|Namesake:||Town of Echuca, Victoria|
|Builder:||HMA Naval Dockyard|
|Laid down:||22 February 1941|
|Launched:||17 January 1942|
|Commissioned:||7 September 1942|
|Decommissioned:||28 June 1948|
|Fate:||Transferred to RNZN|
|Acquired:||5 March 1952|
|Decommissioned:||April 1953 into reserve|
|Fate:||Sold for scrap 11 April 1967|
|Class and type:||Bathurst-class corvette|
|Length:||186 ft (57 m)|
|Beam:||31 ft (9.4 m)|
|Draught:||8.5 ft (2.6 m)|
|Propulsion:||triple expansion engine, 2 shafts, 2,000 ihp|
|Speed:||15 knots (28 km/h; 17 mph) at 1,750 hp|
HMAS Echuca (J252/M252), named for the town of Echuca, Victoria, was one of 60 Bathurst-class corvettes constructed during World War II, and one of 36 initially manned and commissioned by the Royal Australian Navy (RAN).
Design and construction
In 1938, the Australian Commonwealth Naval Board (ACNB) identified the need for a general purpose 'local defence vessel' capable of both anti-submarine and mine-warfare duties, while easy to construct and operate. The vessel was initially envisaged as having a displacement of approximately 500 tons, a speed of at least 10 knots (19 km/h; 12 mph), and a range of 2,000 nautical miles (3,700 km; 2,300 mi) The opportunity to build a prototype in the place of a cancelled Bar-class boom defence vessel saw the proposed design increased to a 680-ton vessel, with a 15.5 knots (28.7 km/h; 17.8 mph) top speed, and a range of 2,850 nautical miles (5,280 km; 3,280 mi), armed with a 4-inch gun, equipped with asdic, and able to fitted with either depth charges or minesweeping equipment depending on the planned operations: although closer in size to a sloop than a local defence vessel, the resulting increased capabilities were accepted due to advantages over British-designed mine warfare and anti-submarine vessels. Construction of the prototype HMAS Kangaroo did not go ahead, but the plans were retained. The need for locally built 'all-rounder' vessels at the start of World War II saw the "Australian Minesweepers" (designated as such to hide their anti-submarine capability, but popularly referred to as "corvettes") approved in September 1939, with 60 constructed during the course of the war: 36 (including Echuca) ordered by the RAN, 20 ordered by the British Admiralty but manned and commissioned as RAN vessels, and 4 for the Royal Indian Navy.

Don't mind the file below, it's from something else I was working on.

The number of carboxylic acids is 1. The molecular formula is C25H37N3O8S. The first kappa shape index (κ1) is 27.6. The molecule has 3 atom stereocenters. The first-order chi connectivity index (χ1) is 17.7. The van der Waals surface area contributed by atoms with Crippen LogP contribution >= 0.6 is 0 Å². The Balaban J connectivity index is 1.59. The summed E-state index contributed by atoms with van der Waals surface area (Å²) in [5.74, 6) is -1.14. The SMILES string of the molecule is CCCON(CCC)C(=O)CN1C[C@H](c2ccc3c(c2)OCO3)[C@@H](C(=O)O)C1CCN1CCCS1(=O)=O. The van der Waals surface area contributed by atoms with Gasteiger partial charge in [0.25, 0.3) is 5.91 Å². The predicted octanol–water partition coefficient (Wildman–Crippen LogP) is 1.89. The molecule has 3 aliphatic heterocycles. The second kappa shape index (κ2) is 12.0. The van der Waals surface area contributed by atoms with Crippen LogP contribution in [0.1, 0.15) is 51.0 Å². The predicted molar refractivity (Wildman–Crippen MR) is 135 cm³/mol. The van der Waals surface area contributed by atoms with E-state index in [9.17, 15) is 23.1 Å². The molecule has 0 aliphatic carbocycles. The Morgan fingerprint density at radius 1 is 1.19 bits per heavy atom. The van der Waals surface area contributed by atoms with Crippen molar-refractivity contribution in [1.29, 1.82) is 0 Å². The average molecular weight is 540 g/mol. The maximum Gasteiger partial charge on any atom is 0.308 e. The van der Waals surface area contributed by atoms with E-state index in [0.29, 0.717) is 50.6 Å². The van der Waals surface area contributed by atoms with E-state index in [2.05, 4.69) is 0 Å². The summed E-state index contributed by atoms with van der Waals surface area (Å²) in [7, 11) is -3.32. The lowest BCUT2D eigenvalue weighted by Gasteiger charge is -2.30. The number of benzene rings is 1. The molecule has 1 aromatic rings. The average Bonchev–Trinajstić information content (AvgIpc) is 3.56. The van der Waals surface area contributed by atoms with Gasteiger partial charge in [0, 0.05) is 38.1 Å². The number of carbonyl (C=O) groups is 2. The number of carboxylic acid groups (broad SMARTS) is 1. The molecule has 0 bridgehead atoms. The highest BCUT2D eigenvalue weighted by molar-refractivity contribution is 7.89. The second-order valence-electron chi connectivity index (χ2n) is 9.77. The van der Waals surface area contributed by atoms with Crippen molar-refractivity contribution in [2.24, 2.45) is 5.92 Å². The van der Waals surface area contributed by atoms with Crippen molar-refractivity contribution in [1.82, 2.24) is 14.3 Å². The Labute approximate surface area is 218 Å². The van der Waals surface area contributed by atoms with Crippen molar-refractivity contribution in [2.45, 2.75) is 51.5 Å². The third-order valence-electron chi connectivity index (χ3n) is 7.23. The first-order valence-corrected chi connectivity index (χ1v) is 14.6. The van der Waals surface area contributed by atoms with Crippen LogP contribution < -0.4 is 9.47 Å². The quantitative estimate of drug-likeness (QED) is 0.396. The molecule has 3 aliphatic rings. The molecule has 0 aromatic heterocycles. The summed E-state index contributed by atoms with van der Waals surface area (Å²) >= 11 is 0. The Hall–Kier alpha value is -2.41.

Echuca was laid down by HMA Naval Dockyard at Williamstown, Victoria on 22 February 1941. She was launched on 17 January 1942 by Lady Royle, wife of First Naval Member Sir Guy Royle, and commissioned into the RAN on 7 September 1942.
World War II
Echuca’s initial role was as an anti-submarine patrol and convoy escort vessel along the eastern Australia coast and in New Guinea waters. She stayed in this role from October 1942 until August 1944, when she was ordered to Darwin and attached to the United States Seventh Fleet's Survey Group. She performed survey duties until the end of World War II, when she was refitted with minesweeping gear in Brisbane and assigned to the 20th Minesweeping Flotilla. The Flotilla was responsible for clearing minefields set up in the waters of Australia, New Guinea, New Britain, and the Solomon Islands.